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Matthew Henry

Matthew Henry's Complete Commentary - Exodus 12:29-36

Here we have, I. The Egyptians? sons, even their first-born, slain, Exod. 12:29, 30. If Pharaoh would have taken the warning which was given him of this plague, and would thereupon have released Israel, what a great many dear and valuable lives might have been preserved! But see what obstinate infidelity brings upon men. Observe, 1. The time when this blow was given: It was at midnight, which added to the terror of it. The three preceding nights were made dreadful by the additional plague of... read more

John Gill

John Gills Exposition of the Bible Commentary - Exodus 12:31

And he called for Moses and Aaron by night ,.... Not that Pharaoh went in person, but he sent his servants to call them; for they never saw his face more after he had drove them from his presence; but now was fulfilled what Moses told him, that his servants should come to him in a very suppliant manner, and entreat him and his people to get away in all haste, Exodus 10:28 . Where Moses and Aaron now were is not certain, probably in the city, or suburbs of it, where Pharaoh's palace was,... read more

Adam Clarke

Adam Clarke's Commentary on the Bible - Exodus 12:31

Called for Moses and Aaron - That is, he sent the message here mentioned to them; for it does not appear that he had any farther interview with Moses and Aaron, after what is mentioned Exodus 10:28 , Exodus 10:29 , and Exodus 11:8 . See Clarke's notes Exodus 10:28 , Exodus 10:29 ; (note), and Exodus 11:8 ; (note). read more

John Calvin

John Calvin's Commentary on the Bible - Exodus 12:31

Verse 31 31.And he called for Moses. It is not probable that God’s servants were recalled into the presence of Pharaoh; but the sense of this passage must be sought for in the prediction of Moses. Pharaoh, therefore, is said to have called them, when, by sending to them his chief courtiers, he compelled their departure. And this is sufficiently proved by the context, because it is immediately added, that the Israelites were by the Egyptians compelled to go out: in haste. Therefore, although... read more

Spence, H. D. M., etc.

The Pulpit Commentary - Exodus 12:29-31

The death of the first-born, On this see Exodus 11:4-7 . Observe here— I. THIS JUDGMENT IS BASED ON THE PRINCIPLE OF REPRESENTATION . Hitherto, the plagues had fallen on the Egyptians indiscriminately. Now, a change is made to the principle of representation. Egypt, Israel also, is represented in its first-born. When a death-penalty was to be inflicted, the lines had to be drawn more sharp and clear. We are reminded that this principle of representation holds a... read more

Spence, H. D. M., etc.

The Pulpit Commentary - Exodus 12:29-42

Egypt's sorrow: Israel's joy. I. THE JUDGMENT OF EGYPT EMBLEM AND PROMISE OF THE WORLD 'S JUDGMENT . 1 . The time of visitation; midnight, when all were wrapt in deepest slumber and, notwithstanding the warning which had been given, busy only with dreams. The world will be surprised in the midst of its false security. "As it was in the days of Noel etc. 2 . Its universality. There were none so high that God's hand did not reach them, and none so low that... read more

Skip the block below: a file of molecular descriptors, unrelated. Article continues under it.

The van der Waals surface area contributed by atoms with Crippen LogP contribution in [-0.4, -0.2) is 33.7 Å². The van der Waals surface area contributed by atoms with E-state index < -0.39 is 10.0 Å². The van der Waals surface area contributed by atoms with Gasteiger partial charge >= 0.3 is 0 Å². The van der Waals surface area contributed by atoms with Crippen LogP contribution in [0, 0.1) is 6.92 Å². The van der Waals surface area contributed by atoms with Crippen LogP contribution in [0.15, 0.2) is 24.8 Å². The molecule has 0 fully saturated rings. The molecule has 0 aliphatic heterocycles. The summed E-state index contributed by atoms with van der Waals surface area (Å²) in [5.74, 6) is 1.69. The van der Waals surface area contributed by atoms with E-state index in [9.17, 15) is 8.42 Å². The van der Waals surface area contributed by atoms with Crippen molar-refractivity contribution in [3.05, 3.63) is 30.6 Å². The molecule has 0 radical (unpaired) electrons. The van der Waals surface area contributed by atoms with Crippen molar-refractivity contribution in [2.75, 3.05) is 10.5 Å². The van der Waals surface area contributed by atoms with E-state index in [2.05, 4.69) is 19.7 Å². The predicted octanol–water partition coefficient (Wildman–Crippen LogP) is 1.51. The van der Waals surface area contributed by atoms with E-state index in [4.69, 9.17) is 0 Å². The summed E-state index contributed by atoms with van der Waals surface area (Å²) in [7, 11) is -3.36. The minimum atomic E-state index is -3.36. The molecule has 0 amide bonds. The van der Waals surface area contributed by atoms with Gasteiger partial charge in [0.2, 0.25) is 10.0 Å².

Spence, H. D. M., etc.

The Pulpit Commentary - Exodus 12:29-42

March at midnight. "This is that night of Jehovah" ( Exodus 12:42 ). Observe the striking words of the text! "The night of Jehovah," a night in which he specially appeared and acted on behalf of Israel. For a description of the scenery of this eventful night see Dr. W . M . Taylor's "Moses," 99-101. In the treatment of this subject considerable exposition will be necessary. For material, see expository section of this commentary. It may, in order to include all important points, be... read more

Spence, H. D. M., etc.

The Pulpit Commentary - Exodus 12:31

And he called for Moses and Aaron . Kalisch understands this as a summons to the King's presence, and even supposes that the two brothers complied, notwithstanding what Moses had said ( Exodus 10:29 ). But perhaps no more is meant than at Pharaoh's instance Moses and Aaron were summoned to an interview with some of the Court officials (see Exodus 11:8 ). As ye have said. Literally, "according to your words." The reference is to such passages as Exodus 8:1 , Exodus 8:20 ; Exodus 9:1 ... read more

Spence, H. D. M., etc.

The Pulpit Commentary - Exodus 12:31-36

Israel's going forth from Egypt a pattern to oppressed Churches. Churches are sometimes enslaved and oppressed by the civil power. In unsuspecting confidence they have accepted the State's protection, and entered into certain relations with it, supposed to be mutually advantageous. But, as time has gone on, the terms of the original arrangement have been disregarded; the civil power has made encroachments; has narrowed the Church's liberties, has behaved oppressively towards it, has... read more

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